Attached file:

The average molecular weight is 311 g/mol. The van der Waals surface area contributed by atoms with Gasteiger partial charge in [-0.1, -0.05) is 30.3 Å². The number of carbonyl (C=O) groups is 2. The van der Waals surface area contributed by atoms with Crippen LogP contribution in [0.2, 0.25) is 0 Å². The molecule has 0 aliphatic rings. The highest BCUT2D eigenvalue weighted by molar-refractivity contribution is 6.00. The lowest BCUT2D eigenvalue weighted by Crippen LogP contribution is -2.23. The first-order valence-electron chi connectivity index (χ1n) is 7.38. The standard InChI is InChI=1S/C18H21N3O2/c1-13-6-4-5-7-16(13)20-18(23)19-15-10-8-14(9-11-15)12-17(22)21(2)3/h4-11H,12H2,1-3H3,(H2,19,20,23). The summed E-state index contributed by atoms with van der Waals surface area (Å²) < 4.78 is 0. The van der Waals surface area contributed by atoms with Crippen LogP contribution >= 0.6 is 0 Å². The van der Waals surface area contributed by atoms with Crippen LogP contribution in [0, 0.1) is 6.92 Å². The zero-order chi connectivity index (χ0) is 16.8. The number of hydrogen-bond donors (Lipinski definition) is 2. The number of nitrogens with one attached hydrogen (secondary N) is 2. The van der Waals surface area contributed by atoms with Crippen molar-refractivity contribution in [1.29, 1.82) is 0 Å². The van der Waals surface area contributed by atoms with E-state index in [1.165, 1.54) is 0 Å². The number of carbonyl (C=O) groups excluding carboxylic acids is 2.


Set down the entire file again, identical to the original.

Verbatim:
The average molecular weight is 311 g/mol. The van der Waals surface area contributed by atoms with Gasteiger partial charge in [-0.1, -0.05) is 30.3 Å². The number of carbonyl (C=O) groups is 2. The van der Waals surface area contributed by atoms with Crippen LogP contribution in [0.2, 0.25) is 0 Å². The molecule has 0 aliphatic rings. The highest BCUT2D eigenvalue weighted by molar-refractivity contribution is 6.00. The lowest BCUT2D eigenvalue weighted by Crippen LogP contribution is -2.23. The first-order valence-electron chi connectivity index (χ1n) is 7.38. The standard InChI is InChI=1S/C18H21N3O2/c1-13-6-4-5-7-16(13)20-18(23)19-15-10-8-14(9-11-15)12-17(22)21(2)3/h4-11H,12H2,1-3H3,(H2,19,20,23). The summed E-state index contributed by atoms with van der Waals surface area (Å²) < 4.78 is 0. The van der Waals surface area contributed by atoms with Crippen LogP contribution >= 0.6 is 0 Å². The van der Waals surface area contributed by atoms with Crippen LogP contribution in [0, 0.1) is 6.92 Å². The zero-order chi connectivity index (χ0) is 16.8. The number of hydrogen-bond donors (Lipinski definition) is 2. The number of nitrogens with one attached hydrogen (secondary N) is 2. The van der Waals surface area contributed by atoms with Crippen molar-refractivity contribution in [1.29, 1.82) is 0 Å². The van der Waals surface area contributed by atoms with E-state index in [1.165, 1.54) is 0 Å². The number of carbonyl (C=O) groups excluding carboxylic acids is 2.